Maybe it wouldn't be that bad, but it would be safe either. Imagine every misanthrope with a computer suddenly having a means by which to end a few lives, you don't think a few would do it? YouTube would shut down. Facebook statuses could be lethal. You'd risk your life every time you clicked “StumbleUpon.”

With that kind of fear, people wouldn't trust media that hadn't been tested, filtered, and made safe for consumption. We would willingly ask someone to control what ideas and information we're exposed to.

When I sat down to write this, I imagined that at this point I would be speculating on what a quiet world would be like. We wouldn't go back to that, though. We're too used to having an expansive culture. We couldn't really handle going back to exclusively word-of-mouth information travel. You know, word-of-mouth with actual mouths. No, we would just make sure everything was filtered first.

We would hand some agency the right to determine what information is allowed to try to define us. What means are acceptable for turning us into markets. What jingles would get stuck in our heads and what brands of carbonated sugar water would be able to use to fill our guts. They would be the most powerful governing body humanity has ever allowed to guard them. They would decide what material would shape our wills.

Advertising, entertainment, and all that information that gets pumped into our head, all that stuff is who we are. It's what we want. Really, it's always been this way; imagine a man who lived his life in isolation, what kind of personality, thoughts, and desires would he have? How much of a man actually originates from the man himself? Scant, precious little. He would have his hunger, his preference for warmth as opposed to cold or heat, his need to relieve himself, an impulse to stick his penis into tight areas, all those immediate natural desires that make up every man's personality. But it would be scant, precious little in the way of a character.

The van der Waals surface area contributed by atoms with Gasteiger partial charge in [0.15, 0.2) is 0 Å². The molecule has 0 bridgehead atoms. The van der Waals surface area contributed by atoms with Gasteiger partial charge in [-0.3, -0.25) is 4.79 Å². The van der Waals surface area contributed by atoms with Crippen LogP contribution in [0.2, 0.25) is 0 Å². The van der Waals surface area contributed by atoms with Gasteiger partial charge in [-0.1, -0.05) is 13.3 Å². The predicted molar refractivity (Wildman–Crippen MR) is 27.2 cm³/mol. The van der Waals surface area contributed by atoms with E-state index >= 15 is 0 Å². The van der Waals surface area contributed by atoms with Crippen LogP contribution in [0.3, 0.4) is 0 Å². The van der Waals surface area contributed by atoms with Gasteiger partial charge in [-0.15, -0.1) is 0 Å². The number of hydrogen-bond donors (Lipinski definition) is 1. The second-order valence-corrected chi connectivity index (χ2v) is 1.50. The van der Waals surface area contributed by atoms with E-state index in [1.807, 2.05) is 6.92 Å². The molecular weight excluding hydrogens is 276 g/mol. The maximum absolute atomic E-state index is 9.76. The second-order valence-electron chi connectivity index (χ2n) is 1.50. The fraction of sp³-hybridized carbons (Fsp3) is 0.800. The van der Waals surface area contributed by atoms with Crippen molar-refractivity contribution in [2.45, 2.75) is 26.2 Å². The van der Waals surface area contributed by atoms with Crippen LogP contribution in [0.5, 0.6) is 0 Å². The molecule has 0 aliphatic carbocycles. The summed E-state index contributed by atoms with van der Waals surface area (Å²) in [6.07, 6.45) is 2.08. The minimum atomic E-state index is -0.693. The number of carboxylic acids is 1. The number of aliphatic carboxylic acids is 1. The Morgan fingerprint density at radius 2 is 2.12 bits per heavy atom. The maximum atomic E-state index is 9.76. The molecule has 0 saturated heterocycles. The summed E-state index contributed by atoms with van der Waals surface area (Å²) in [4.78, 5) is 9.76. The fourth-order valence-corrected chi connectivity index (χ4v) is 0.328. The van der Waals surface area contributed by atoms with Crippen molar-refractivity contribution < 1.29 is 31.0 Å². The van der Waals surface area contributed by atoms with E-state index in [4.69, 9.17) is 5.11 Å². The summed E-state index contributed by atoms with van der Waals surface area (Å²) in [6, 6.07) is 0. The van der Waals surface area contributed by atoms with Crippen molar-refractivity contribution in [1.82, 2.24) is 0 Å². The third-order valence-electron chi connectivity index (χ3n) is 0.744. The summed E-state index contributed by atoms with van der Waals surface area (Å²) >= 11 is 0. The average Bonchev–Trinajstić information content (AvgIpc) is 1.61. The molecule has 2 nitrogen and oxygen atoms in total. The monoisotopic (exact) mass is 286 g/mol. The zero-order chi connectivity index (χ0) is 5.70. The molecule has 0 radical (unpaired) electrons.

If the culling song went viral, humanity would have three options: A) risk death and continue on as usual, which we will not do. B) isolate ourselves and degenerate as we refuse to share information and regress back to only those aspects of our personalities that derive from basic, biological needs, which we will not do. C) let someone make information safe for us, let someone determine what is acceptable for our consumption, this we will do.

A Prescriptive Statement

It has been said that the reason we believe we have free will is because there are so many stimuli we are sensitive to, so many variables in our behavior, and so many seemingly possible courses of action that it seems like someone must be deciding which course of action to take. I do not know the precise extent to which I agree with that, but it leads me to what I hope is an interesting idea.

Never allow any market to own you. Face it, living in this world, your will is going to be shaped, only in part of course, by all those commercials, product placements, and catchy jingles. Do you want to be a complex person? Then drown yourself in it, seek to be cultured by sampling influences wherever you can find them. Let lots of different sources compete for your heart. Fill yourself with stimuli, be a cultured man, then any company that would turn you into a market would have to do a damn good job of shouting over all the voices you have in your ears.

Or, perhaps you could go in the opposite direction. Choke yourself off from advertisements. Only allow yourself material that meets some particular standard. Perhaps restrict yourself only to information that you do not believe intends to sell you anything. Read books, mostly older books, from people who you reasonably believe did not write in such a way to maximize sales. You will be shaped by them, but at least you will be shaped by people who really believed in the influences they put out there. At least you will be shaped by dialogue instead of sales pitch.

And never, ever read poems from untested books to your family. And if your wife isn't moving, that doesn't mean she's just letting you take care of everything, they call that "postmortem sexual intercourse."